The juice is then treated with chemicals to kill any fungi which is available in it. It is at this stage, where HPLC finds its use. This is because some of the chemicals always remain in the final product. In connection to this, HPLC is always used to determine, if there are any traces of the chemicals in the final sugar. If there are any, it is then taken back for treatment (Scoog &Holler, 1992).The main limitation of this technique is that it cannot be used for very complex chemical elements. In addition, the technique cannot detect very small amounts of elements. Finally, in cases where there is a reversible solvent matrix, it may not be able to identify the chemicals present in the sample (Kebbekus & Mitra, 1998).AAS is a technique used to identify, and quantify elements. It has a source of radiation, which is used to excite the elements in the sample. During excitation, the elements will absorb a specific amount of energy, to go to the next electron levels. Hence the name absorption spectroscopy (Ballinger et al.The amount of radiation that is absorbed by the element, can then be used to identify it. This is done using a set of tables, which has all the data regarding all the elements and the amount of energy that they absorb (Scoog & Holler, 1992).AAS technique has found applications in various sectors .For example, in water analysis, where it is used to determine the amount of dissolved metals. It is also used in clinical analysis, to determine the amount of heavy metals in blood, urine and in food. Finally, it is also used in the pharmaceutical industries to determine, if there is any residue of the enzymes which was used to produce the drug (TM, 2000).In order for a sample to be analyzed, it has to be atomized, then a radiation is passed through the sample, after the atoms has been excited the energy released is then passed through a monochromator so as to distinguish the different radiations (TM, 2000).AAS is used in many industries as stated above. For example, in the distillation of water. According to many authors, water always contain, dissolved metals, suspended solids and other dissolved elements. In connection to this, many industries prefer using AAS, because it does not require a lot of sample preparation. The only thing, which one has to do is to take the water the way it is, and analyze it. Then, compare it with a reference material to see the chemicals present in the water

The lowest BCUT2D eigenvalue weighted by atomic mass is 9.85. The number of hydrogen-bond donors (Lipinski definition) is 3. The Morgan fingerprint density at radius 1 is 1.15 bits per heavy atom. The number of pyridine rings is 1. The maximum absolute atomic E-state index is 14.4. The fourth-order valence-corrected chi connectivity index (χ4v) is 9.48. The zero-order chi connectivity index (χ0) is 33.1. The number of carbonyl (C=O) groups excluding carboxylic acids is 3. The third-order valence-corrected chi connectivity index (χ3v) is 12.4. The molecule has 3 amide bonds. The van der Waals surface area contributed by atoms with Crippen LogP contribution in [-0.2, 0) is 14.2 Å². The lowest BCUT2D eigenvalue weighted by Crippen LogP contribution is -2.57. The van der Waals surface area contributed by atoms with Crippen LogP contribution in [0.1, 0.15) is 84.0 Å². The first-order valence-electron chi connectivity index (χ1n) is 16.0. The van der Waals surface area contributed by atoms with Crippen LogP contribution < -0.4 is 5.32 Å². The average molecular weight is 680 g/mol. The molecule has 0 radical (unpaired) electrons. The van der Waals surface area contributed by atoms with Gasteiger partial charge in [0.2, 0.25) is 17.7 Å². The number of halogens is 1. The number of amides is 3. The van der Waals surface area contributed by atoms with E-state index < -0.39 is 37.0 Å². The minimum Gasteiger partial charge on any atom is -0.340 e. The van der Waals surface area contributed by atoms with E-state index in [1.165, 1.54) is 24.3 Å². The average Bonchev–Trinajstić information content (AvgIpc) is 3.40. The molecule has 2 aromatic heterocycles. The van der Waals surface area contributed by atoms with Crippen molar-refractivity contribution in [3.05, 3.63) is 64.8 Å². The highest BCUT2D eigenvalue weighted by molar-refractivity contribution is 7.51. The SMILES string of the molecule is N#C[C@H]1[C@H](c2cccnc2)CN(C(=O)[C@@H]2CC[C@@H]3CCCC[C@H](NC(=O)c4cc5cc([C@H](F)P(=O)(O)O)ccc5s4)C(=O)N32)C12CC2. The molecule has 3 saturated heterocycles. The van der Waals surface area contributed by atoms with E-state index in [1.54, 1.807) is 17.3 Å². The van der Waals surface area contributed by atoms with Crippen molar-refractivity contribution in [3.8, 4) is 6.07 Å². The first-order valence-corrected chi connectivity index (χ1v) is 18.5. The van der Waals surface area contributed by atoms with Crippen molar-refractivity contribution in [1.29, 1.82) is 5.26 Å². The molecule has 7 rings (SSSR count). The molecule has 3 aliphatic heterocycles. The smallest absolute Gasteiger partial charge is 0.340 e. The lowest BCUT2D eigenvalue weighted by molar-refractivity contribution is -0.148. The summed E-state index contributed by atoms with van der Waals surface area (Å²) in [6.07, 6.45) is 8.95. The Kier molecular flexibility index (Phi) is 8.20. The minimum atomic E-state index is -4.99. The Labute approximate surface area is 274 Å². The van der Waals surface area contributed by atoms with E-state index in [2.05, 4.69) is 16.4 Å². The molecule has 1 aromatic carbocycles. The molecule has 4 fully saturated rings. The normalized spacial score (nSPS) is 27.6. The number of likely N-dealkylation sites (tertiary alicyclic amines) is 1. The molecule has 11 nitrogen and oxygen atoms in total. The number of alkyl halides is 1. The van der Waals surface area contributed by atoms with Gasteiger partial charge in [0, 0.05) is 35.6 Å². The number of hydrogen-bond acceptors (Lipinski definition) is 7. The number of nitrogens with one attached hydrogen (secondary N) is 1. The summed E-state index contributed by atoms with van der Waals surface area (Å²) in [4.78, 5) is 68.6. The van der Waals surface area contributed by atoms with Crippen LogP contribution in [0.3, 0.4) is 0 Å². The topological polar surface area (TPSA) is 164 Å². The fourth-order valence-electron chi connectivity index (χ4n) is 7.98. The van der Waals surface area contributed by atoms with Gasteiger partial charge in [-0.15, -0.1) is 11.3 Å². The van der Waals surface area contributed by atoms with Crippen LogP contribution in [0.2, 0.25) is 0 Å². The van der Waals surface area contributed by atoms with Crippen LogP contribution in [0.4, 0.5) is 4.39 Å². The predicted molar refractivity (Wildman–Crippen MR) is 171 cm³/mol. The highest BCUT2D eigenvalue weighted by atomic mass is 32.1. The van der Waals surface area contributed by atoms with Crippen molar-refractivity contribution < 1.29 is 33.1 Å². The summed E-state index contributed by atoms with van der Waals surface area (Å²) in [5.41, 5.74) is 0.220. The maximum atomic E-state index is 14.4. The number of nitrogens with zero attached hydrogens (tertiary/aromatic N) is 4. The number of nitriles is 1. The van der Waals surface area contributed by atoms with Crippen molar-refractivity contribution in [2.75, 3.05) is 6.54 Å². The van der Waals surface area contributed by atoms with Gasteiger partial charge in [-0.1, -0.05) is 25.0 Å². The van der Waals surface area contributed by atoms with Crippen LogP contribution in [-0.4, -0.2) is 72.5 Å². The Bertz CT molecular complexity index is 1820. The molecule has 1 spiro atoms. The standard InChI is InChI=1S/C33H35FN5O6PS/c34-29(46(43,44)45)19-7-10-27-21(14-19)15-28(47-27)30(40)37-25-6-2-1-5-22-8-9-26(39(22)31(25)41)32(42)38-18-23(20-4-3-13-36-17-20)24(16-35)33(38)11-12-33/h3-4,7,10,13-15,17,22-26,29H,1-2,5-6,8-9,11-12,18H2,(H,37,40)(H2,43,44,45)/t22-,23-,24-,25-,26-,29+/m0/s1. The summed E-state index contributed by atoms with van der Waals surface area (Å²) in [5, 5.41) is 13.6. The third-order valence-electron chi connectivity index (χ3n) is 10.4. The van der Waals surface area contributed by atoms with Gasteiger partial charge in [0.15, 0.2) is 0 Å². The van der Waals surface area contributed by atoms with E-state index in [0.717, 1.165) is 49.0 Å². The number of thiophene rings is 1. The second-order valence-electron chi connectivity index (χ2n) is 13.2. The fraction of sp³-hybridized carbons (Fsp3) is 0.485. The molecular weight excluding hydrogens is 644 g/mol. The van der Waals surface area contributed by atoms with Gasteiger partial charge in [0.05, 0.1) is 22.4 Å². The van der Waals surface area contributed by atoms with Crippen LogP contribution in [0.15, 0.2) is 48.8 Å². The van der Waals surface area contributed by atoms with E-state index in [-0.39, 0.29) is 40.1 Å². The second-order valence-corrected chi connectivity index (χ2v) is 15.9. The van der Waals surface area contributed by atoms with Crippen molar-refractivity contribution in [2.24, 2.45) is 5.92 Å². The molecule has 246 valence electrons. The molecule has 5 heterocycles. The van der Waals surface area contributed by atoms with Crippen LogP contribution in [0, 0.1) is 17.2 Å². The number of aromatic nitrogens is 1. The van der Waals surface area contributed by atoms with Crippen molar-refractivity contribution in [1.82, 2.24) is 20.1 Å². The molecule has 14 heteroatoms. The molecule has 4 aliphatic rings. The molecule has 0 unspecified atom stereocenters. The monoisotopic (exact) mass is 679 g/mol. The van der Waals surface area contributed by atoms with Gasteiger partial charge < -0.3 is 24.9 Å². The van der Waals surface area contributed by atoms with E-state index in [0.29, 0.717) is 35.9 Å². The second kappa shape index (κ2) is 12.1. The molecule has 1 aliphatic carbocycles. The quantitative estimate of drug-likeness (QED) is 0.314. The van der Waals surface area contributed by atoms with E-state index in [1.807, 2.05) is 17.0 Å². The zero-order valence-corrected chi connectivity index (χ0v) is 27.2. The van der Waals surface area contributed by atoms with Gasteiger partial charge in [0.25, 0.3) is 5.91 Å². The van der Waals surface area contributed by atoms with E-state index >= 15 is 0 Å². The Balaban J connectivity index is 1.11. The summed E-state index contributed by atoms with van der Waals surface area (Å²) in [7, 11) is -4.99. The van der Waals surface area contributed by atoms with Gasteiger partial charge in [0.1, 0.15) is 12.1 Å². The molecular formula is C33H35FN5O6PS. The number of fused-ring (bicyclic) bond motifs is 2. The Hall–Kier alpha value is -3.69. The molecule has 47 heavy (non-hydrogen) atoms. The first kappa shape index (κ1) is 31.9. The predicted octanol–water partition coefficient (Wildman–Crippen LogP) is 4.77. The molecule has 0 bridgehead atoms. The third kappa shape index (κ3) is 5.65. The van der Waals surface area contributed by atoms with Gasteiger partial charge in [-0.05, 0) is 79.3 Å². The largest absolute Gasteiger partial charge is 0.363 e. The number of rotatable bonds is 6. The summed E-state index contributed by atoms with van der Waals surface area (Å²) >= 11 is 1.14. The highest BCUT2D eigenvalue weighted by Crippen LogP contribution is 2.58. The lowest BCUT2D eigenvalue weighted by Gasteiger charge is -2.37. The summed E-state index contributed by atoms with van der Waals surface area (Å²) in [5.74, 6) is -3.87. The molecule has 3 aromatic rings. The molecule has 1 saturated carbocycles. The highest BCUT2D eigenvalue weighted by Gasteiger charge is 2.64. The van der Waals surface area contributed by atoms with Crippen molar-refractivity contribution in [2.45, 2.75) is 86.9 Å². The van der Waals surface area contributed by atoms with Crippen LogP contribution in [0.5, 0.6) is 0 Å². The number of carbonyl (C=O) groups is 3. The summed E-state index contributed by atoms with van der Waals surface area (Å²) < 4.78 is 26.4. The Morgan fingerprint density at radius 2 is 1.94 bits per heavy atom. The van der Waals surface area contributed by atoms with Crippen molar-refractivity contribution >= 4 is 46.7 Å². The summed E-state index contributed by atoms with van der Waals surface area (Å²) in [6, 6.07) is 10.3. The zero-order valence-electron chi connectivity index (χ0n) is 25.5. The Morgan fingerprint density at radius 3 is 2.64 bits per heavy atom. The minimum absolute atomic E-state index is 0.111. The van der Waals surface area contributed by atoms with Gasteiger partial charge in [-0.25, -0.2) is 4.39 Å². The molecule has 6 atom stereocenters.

Handbook, Fifth Edition. McGraw-Hill Professional
Test Methods: Methods for Organic Chemical Analysis of Municipal and Industrial Wastewater. (2000) U.S. EPA-600/4-82-057.
Kebbekus, B. and Mitra, S. (1998) Environmental Chemical Analysis. New York, NY: Chapman & Hall.
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